Perpetual Pendulum

Perpetual Pendulum

Introduction

A pendulum, once started, will always swing in less and less of an arc until it comes to rest. A ‘Perpetual Pendulum’ appears to swing forever, thus seeming to defy the laws of physics.

The trick for a perpetual pendulum is to give the pendulum a little ‘push’ occasionally. This is much like the push you give a child on a swing. Usually, you apply just enough force on each swing to keep the child from slowing and stopping.

There are a number of these devices on the Net. Typically, they use a magnet or a piece of metal and a coil of wire. The coil of wire, if magnetized with exact timing, becomes an electromagnet that will ‘pull’ or ‘push’ the pendulum to maintain a consistant swing for a long time. Here a few YouTube videos of these devices:

These are well made, clever devices, but what I notice is that the mechanics and electronics are all quite visible, leaving nothing to the imagination. My goal is to make a similar device which has no visible components except for the pendulum. By hiding the electronic and electromagnetic components, I hope to intrigue those without electronics and electromagnetics knowledge, and have them wonder "How does that thing work??"

The Microprocessor

Since I teach microprocessor classes, I have plenty of microprocessors to choose from. I have 8051 development boards (MicroDigitalEd.com), SSE8680 PIC boards, Board of Education boards (Parallax.com) and Arduino Duemilenova and Mega boards (Arduino.cc). I will try to write this page in a generic way so that you can easily adapt the principles here to any programming language or microprocessor. I will use the Arduino Duemilenove for this project.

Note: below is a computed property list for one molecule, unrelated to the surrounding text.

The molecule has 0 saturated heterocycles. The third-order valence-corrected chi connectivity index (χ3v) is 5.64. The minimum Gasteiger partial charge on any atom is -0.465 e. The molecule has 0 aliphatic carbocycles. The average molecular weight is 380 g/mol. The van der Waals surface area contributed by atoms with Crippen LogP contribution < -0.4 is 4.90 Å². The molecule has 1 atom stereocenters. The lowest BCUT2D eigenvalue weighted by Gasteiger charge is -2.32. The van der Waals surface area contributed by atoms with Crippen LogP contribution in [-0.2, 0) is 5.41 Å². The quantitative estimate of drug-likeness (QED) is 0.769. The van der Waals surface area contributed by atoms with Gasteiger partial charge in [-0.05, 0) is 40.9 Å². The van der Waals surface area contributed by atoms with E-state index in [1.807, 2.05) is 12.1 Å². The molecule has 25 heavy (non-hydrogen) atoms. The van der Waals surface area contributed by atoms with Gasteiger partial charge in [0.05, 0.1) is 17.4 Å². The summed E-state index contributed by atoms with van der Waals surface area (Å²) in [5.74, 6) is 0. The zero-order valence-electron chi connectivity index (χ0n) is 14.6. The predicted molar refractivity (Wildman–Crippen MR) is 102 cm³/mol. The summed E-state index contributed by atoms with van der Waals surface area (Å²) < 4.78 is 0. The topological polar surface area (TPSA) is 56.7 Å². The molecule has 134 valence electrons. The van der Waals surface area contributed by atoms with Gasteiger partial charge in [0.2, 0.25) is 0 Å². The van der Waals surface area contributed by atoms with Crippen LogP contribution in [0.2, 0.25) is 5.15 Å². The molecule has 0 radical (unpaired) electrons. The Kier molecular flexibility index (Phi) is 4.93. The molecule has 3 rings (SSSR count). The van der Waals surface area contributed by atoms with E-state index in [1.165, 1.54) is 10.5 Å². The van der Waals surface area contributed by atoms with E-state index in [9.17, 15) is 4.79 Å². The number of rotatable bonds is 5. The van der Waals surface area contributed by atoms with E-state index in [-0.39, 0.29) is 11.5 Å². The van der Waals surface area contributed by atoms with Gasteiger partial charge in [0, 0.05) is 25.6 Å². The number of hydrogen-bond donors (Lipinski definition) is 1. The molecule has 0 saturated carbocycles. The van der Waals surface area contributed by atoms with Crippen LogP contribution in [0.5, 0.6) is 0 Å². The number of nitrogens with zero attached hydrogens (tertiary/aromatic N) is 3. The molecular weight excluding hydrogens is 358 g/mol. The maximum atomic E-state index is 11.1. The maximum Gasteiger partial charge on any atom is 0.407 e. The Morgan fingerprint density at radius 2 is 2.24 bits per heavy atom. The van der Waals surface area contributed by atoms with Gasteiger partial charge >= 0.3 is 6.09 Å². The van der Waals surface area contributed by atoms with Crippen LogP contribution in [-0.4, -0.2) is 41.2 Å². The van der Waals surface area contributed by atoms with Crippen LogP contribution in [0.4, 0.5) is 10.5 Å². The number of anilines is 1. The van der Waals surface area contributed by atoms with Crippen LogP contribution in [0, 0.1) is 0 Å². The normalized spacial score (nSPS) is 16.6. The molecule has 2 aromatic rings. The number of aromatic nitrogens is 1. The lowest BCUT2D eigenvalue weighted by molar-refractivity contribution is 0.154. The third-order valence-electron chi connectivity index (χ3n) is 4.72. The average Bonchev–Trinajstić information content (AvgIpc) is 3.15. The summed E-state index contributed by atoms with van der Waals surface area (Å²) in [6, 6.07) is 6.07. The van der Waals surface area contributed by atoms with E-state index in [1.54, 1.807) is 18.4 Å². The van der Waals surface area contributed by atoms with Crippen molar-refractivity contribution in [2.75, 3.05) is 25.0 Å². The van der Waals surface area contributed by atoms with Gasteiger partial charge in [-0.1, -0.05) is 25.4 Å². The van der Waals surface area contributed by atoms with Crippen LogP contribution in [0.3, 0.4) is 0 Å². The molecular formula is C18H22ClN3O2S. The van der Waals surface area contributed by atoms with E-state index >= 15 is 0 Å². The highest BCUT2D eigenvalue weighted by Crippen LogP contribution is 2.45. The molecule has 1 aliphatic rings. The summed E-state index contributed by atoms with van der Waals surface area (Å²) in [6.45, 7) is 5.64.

The Software

Since the Arduino class of chips uses the C programming language, C will be my choice.

The Hardware

There are several different hardware configurations that will work. The one that I like uses a magnetic sensor to decide when the pendulum at a particular point. At that time, or a few milliseconds later, a magnetic coil is energized, ‘pulling’ on the pendulum. This pull, with the proper timing and duration, will be just enough to keep the pendulum swinging indefinitely.

  • Magnet: I have several sizes of magnet and will select the smallest one that will do the job.
  • Electromagnet: I have a roll of wire that will let wind my own electromagnet coil and I also have a pre-made electromagnetic coil.
  • Magnetic Sensor: On the net, I have seen a number of devices. I don’t like magnetic reed switches because they are mechanical and may make noise. I have two different types of Hall-Effect magnetic sensors, so will try them both
  • Coil Switch or Relay: Since I want silent operation, a solid state relay seems to be the best choice.